Tuesday, October 22, 2013

Who is really in control here?

My editing process was supposed to be a relatively simple-ish one. Move a few things around, delete some excess information, write a couple of new scenes to link it all together and just add a little more oomph overall. Instead what I have so far are: about 10,000 new words, a raft of new scenes and potentially a whole new book worth of story. Why though? Simply because I'm not in control.

Sounds counter-intuitive right? It's my story. I'm the author. Of course I'm in control of what happens. Except I'm not. I'm really, really not. The fact of the matter is during the time I write, I turn my mind over to my characters and let them tell me what happens. One extra scene can turn into a case of, "Oh, so you want to know what happened during ABC? Well, sit down let me tell you all about it." 

Is this just a way of saying there are voices in my head telling me what to do? Maybe. But don't worry, I'm still completely sane (or at least mostly sane...as sane as anyone can really be anyway). The voices: they come from my characters. During the time I write a story, just as when I read one, the characters come alive in my mind. They speak to me and shape their own destiny. One new scene might easily spark several chapters. Even in my first draft it is like this.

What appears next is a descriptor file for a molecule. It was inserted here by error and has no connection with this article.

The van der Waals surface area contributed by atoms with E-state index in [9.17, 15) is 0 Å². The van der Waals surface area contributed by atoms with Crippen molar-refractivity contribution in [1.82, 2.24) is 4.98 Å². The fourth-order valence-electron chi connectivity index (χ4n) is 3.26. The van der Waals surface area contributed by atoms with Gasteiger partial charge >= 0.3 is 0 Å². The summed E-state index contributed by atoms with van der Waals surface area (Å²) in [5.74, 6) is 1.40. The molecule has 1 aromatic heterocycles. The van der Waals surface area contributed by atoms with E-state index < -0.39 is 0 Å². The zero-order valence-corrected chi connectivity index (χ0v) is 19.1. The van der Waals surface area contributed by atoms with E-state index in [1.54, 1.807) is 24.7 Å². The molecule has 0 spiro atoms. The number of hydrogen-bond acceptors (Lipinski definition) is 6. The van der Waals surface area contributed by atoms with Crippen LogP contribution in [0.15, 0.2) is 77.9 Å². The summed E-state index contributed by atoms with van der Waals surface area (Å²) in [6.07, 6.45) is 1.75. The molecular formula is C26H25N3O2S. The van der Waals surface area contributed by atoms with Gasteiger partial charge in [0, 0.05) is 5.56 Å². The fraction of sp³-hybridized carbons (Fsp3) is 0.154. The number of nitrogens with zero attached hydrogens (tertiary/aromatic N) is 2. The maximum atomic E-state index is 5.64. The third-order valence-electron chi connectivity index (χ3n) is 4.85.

Oftentimes, when the muses are being especially kind to me, all I need to do is dictate the scenes that run through my mind like a movie. Sometimes, I can't write fast enough to keep up with them. Other times, the characters might be a little quieter, and need a little coaxing before they'll come out and play. But when they do, it's time to hold on tight again.

Even when I'm not writing, my characters aren't necessarily quiet. At times, they can be as loud and demanding as my seven-year-old. If this happens during times I can't write, I let them simmer along in the background so that they will (hopefully) be ready when it comes time to put finger to keyboard.

This post is just an insight into the way that writing works for me, it may not be the same for everyone. If any other writers are reading this, I'd love to know what your process is. Are you a pantser or a plotter? Do your characters speak to you too? If you're a reader, do the characters you read in books come alive for you too?

1 comment:

  1. A story read should be as good as watching a movie & in my exprience with my imagination usually better & often scarier

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